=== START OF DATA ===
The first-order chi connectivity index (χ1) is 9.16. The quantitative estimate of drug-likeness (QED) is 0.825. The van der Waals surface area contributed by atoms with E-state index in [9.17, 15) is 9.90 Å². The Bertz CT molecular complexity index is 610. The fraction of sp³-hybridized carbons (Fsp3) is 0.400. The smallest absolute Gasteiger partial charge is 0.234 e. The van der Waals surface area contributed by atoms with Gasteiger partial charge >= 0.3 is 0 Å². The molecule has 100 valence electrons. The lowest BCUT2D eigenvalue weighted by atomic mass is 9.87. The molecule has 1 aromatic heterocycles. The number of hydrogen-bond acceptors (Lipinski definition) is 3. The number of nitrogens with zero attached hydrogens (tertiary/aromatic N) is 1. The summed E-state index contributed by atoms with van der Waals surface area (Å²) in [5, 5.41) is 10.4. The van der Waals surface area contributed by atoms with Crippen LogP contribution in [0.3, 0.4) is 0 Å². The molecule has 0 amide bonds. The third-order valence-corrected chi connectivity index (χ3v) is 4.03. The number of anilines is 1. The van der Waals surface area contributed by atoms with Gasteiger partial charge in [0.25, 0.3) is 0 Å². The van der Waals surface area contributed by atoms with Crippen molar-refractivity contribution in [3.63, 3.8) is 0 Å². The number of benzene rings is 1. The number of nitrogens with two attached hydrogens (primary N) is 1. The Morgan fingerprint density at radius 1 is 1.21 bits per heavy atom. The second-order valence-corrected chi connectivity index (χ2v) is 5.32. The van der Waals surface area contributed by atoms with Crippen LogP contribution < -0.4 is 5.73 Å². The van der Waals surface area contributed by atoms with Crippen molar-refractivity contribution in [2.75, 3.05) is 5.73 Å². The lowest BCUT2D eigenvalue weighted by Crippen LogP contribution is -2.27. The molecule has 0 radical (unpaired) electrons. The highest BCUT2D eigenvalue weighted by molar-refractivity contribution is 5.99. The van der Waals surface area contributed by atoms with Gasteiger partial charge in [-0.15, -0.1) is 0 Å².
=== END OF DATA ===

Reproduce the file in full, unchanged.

The first-order chi connectivity index (χ1) is 9.16. The quantitative estimate of drug-likeness (QED) is 0.825. The van der Waals surface area contributed by atoms with E-state index in [9.17, 15) is 9.90 Å². The Bertz CT molecular complexity index is 610. The fraction of sp³-hybridized carbons (Fsp3) is 0.400. The smallest absolute Gasteiger partial charge is 0.234 e. The van der Waals surface area contributed by atoms with Gasteiger partial charge >= 0.3 is 0 Å². The molecule has 100 valence electrons. The lowest BCUT2D eigenvalue weighted by atomic mass is 9.87. The molecule has 1 aromatic heterocycles. The number of hydrogen-bond acceptors (Lipinski definition) is 3. The number of nitrogens with zero attached hydrogens (tertiary/aromatic N) is 1. The summed E-state index contributed by atoms with van der Waals surface area (Å²) in [5, 5.41) is 10.4. The van der Waals surface area contributed by atoms with Crippen LogP contribution in [0.3, 0.4) is 0 Å². The molecule has 0 amide bonds. The third-order valence-corrected chi connectivity index (χ3v) is 4.03. The number of anilines is 1. The van der Waals surface area contributed by atoms with Gasteiger partial charge in [0.25, 0.3) is 0 Å². The van der Waals surface area contributed by atoms with Crippen molar-refractivity contribution in [3.63, 3.8) is 0 Å². The number of benzene rings is 1. The number of nitrogens with two attached hydrogens (primary N) is 1. The Morgan fingerprint density at radius 1 is 1.21 bits per heavy atom. The second-order valence-corrected chi connectivity index (χ2v) is 5.32. The van der Waals surface area contributed by atoms with Crippen LogP contribution < -0.4 is 5.73 Å². The van der Waals surface area contributed by atoms with Crippen molar-refractivity contribution in [2.75, 3.05) is 5.73 Å². The lowest BCUT2D eigenvalue weighted by Crippen LogP contribution is -2.27. The molecule has 0 radical (unpaired) electrons. The highest BCUT2D eigenvalue weighted by molar-refractivity contribution is 5.99. The van der Waals surface area contributed by atoms with Gasteiger partial charge in [-0.15, -0.1) is 0 Å².